Welcome to Me, 2014.
Directed by Shira Piven.
Starring Kirsten Wiig, James Marsden, Joan Cusack, Alan Tudyk, Linda Cardellini, Jennifer Jason Leigh, Tim Robbins, Wes Bentley.
Alice Klieg suffers from Borderline Personality Disorder and a mild addiction to Oprah Winfrey. When she wins over $80 million on a lottery she makes the decision to stop taking her medication and start her own talk show. Surely nothing can go wrong.
Kristin Wiig has done so many big, brash comedies in recent years it is nice to see her in something smaller, with a bit more heart and a bit less bodily functions and cursing. Her character of Alice Klieg is fairly happy with her life. She has her own apartment, she has a great and understanding best friend Gina (Cardellini) and she has recording of every Oprah Winfrey show.
It is only when Alice wins a lottery that she decides she wants more. She decides it is time for a new her, and a new life. This means goodbye medication and hello talk show. Lucky for Alice, the station she approaches is in trouble and they happily accept her offer of $15 million to take on her show. Unfortunately, they don’t know what they are letting themselves in for.
Alice’s show ‘Welcome to Me’ turns out to be an insight into her unorthodox mind, regardless of what anybody watching may think. Through this medium she upsets her therapist, her friends and people up and down the country. She also burns her breasts and castrates animals live on air, which the ASPCA are non too happy about. The only way she can turn it around, is to use her show and her money for something other than venting her own frustrations and thoughts.
Welcome to Me is refreshing in that it portrays mental ill health in a way that depicts both the ups and the downs, rather than just the downs. It shows that living with Borderline Personality Disorder is not purely pain and anguish, and that people suffering can have positive lives and outlooks. That said, it is also not a textbook portrayal of the illness and does have an air of ‘these people be crazy’ about it which may come across as offensive to some.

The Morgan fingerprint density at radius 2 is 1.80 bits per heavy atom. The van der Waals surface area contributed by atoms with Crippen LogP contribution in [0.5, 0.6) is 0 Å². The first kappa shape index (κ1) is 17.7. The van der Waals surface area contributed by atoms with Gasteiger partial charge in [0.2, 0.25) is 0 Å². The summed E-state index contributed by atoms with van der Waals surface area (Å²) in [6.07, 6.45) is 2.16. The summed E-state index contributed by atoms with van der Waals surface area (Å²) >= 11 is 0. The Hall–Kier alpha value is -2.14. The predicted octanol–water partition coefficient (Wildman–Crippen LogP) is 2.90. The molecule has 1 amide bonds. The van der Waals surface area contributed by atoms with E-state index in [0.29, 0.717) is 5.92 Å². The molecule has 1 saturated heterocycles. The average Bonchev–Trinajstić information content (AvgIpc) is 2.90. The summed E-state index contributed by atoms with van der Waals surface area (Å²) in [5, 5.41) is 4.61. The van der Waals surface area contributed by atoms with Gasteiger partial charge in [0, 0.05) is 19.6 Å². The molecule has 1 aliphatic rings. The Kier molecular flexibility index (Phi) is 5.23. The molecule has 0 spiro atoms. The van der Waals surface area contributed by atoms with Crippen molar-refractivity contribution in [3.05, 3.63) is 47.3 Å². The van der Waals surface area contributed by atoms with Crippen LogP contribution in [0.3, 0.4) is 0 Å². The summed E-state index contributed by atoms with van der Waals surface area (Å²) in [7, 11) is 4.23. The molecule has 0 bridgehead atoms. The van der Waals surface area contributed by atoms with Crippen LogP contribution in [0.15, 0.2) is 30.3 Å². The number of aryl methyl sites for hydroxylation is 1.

However, Welcome to Me is less a film about mental illness and more a film about the protagonists struggle to not be defined by her illness. Her fight to show the world who she is behind the label of Personality Disorder without being censored like she is too many times before. That is what makes the film as likeable as it is.
Wiig plays the role of Alice well, bringing with it a variety of idiosyncrasies and mannerisms that add some character and individuality to the character. That said, it is still definitely a ‘Wiig’ performance. There is still her typical deadpan delivery and the same style of humour that she brings to every role, as if from the McCarthy school of acting. Fortunately for Wiig it suits this character well.
What makes this film an enjoyable watch is the supporting cast. Cardellini is admirable as the long-suffering best friend and much less annoying and cardboard than she was in Scooby Doo. Wes Bentley (American Beauty) portrays the intriguing and potentially just as bizarre as Alice Gabe with a quiet yet definite presence. Joan Cusack, as she so often does, steals her scenes. She plays the stressed out, pretty much given-up-so-what-the-hell station employee brilliantly with small yet laugh out loud physical reactions and perfectly timed line delivery.
Welcome To Me is an enjoyable, interesting and in parts laugh out loud dark comedy that brings with it an interesting take on how a person with mental illness views themselves, and how important it is to be able to identify as a person rather than an illness. A film with some real heart, it is worth a watch for anybody who likes films such as It’s a Kind of Funny Story and Silver Linings Playbook.
Flickering Myth Rating – Film: ★ ★ ★ / Movie: ★ ★ ★